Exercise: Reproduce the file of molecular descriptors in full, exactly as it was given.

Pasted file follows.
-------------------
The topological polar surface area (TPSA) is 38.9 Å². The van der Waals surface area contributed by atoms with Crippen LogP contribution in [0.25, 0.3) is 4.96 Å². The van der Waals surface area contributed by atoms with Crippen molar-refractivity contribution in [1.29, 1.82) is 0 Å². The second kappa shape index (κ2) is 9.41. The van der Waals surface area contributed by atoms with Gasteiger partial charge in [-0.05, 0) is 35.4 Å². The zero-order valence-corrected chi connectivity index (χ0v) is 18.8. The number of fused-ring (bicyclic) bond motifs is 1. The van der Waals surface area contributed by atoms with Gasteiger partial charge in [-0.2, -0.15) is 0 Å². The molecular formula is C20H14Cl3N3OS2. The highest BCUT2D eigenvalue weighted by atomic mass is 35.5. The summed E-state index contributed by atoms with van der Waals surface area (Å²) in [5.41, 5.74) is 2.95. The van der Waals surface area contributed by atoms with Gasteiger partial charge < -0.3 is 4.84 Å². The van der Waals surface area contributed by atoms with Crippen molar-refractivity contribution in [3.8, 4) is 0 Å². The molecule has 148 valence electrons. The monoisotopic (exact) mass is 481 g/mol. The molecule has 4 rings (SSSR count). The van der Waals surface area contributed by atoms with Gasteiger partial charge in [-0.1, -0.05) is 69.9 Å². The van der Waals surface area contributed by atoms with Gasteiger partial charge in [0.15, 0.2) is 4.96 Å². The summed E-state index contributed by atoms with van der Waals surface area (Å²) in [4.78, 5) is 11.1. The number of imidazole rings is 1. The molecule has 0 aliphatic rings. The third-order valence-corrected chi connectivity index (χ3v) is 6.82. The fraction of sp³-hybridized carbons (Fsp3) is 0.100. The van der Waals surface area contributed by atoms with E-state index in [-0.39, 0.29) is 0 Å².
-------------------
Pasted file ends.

The topological polar surface area (TPSA) is 38.9 Å². The van der Waals surface area contributed by atoms with Crippen LogP contribution in [0.25, 0.3) is 4.96 Å². The van der Waals surface area contributed by atoms with Crippen molar-refractivity contribution in [1.29, 1.82) is 0 Å². The second kappa shape index (κ2) is 9.41. The van der Waals surface area contributed by atoms with Gasteiger partial charge in [-0.05, 0) is 35.4 Å². The zero-order valence-corrected chi connectivity index (χ0v) is 18.8. The number of fused-ring (bicyclic) bond motifs is 1. The van der Waals surface area contributed by atoms with Gasteiger partial charge in [-0.2, -0.15) is 0 Å². The molecular formula is C20H14Cl3N3OS2. The highest BCUT2D eigenvalue weighted by atomic mass is 35.5. The summed E-state index contributed by atoms with van der Waals surface area (Å²) in [5.41, 5.74) is 2.95. The van der Waals surface area contributed by atoms with Gasteiger partial charge < -0.3 is 4.84 Å². The van der Waals surface area contributed by atoms with Crippen molar-refractivity contribution in [3.8, 4) is 0 Å². The molecule has 148 valence electrons. The monoisotopic (exact) mass is 481 g/mol. The molecule has 4 rings (SSSR count). The van der Waals surface area contributed by atoms with Gasteiger partial charge in [-0.1, -0.05) is 69.9 Å². The van der Waals surface area contributed by atoms with Gasteiger partial charge in [0.15, 0.2) is 4.96 Å². The summed E-state index contributed by atoms with van der Waals surface area (Å²) in [4.78, 5) is 11.1. The number of imidazole rings is 1. The molecule has 0 aliphatic rings. The third-order valence-corrected chi connectivity index (χ3v) is 6.82. The fraction of sp³-hybridized carbons (Fsp3) is 0.100. The van der Waals surface area contributed by atoms with E-state index in [-0.39, 0.29) is 0 Å².